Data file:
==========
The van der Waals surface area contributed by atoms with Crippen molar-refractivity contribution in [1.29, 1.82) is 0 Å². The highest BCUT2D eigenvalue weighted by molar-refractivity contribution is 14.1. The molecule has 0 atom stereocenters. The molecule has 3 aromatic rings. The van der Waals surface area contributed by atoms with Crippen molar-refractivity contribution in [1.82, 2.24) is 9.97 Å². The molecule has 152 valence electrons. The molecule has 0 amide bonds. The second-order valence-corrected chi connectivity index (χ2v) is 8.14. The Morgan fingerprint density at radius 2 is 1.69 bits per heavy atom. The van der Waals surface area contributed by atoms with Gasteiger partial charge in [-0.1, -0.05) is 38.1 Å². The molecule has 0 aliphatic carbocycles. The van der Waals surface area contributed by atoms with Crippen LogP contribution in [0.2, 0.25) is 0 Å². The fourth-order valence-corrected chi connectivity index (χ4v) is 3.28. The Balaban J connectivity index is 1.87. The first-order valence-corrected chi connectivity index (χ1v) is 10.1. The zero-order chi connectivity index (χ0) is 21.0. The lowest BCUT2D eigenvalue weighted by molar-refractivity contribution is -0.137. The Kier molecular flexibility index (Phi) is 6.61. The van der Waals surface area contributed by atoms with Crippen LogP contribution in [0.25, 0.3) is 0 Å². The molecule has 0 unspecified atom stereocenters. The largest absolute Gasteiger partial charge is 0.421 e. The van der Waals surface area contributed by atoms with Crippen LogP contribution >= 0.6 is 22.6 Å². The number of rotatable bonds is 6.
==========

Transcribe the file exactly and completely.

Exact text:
The van der Waals surface area contributed by atoms with Crippen molar-refractivity contribution in [1.29, 1.82) is 0 Å². The highest BCUT2D eigenvalue weighted by molar-refractivity contribution is 14.1. The molecule has 0 atom stereocenters. The molecule has 3 aromatic rings. The van der Waals surface area contributed by atoms with Crippen molar-refractivity contribution in [1.82, 2.24) is 9.97 Å². The molecule has 152 valence electrons. The molecule has 0 amide bonds. The second-order valence-corrected chi connectivity index (χ2v) is 8.14. The Morgan fingerprint density at radius 2 is 1.69 bits per heavy atom. The van der Waals surface area contributed by atoms with Gasteiger partial charge in [-0.1, -0.05) is 38.1 Å². The molecule has 0 aliphatic carbocycles. The van der Waals surface area contributed by atoms with Crippen LogP contribution in [0.2, 0.25) is 0 Å². The fourth-order valence-corrected chi connectivity index (χ4v) is 3.28. The Balaban J connectivity index is 1.87. The first-order valence-corrected chi connectivity index (χ1v) is 10.1. The zero-order chi connectivity index (χ0) is 21.0. The lowest BCUT2D eigenvalue weighted by molar-refractivity contribution is -0.137. The Kier molecular flexibility index (Phi) is 6.61. The van der Waals surface area contributed by atoms with Crippen LogP contribution in [0.25, 0.3) is 0 Å². The molecule has 0 unspecified atom stereocenters. The largest absolute Gasteiger partial charge is 0.421 e. The van der Waals surface area contributed by atoms with Crippen LogP contribution >= 0.6 is 22.6 Å². The number of rotatable bonds is 6.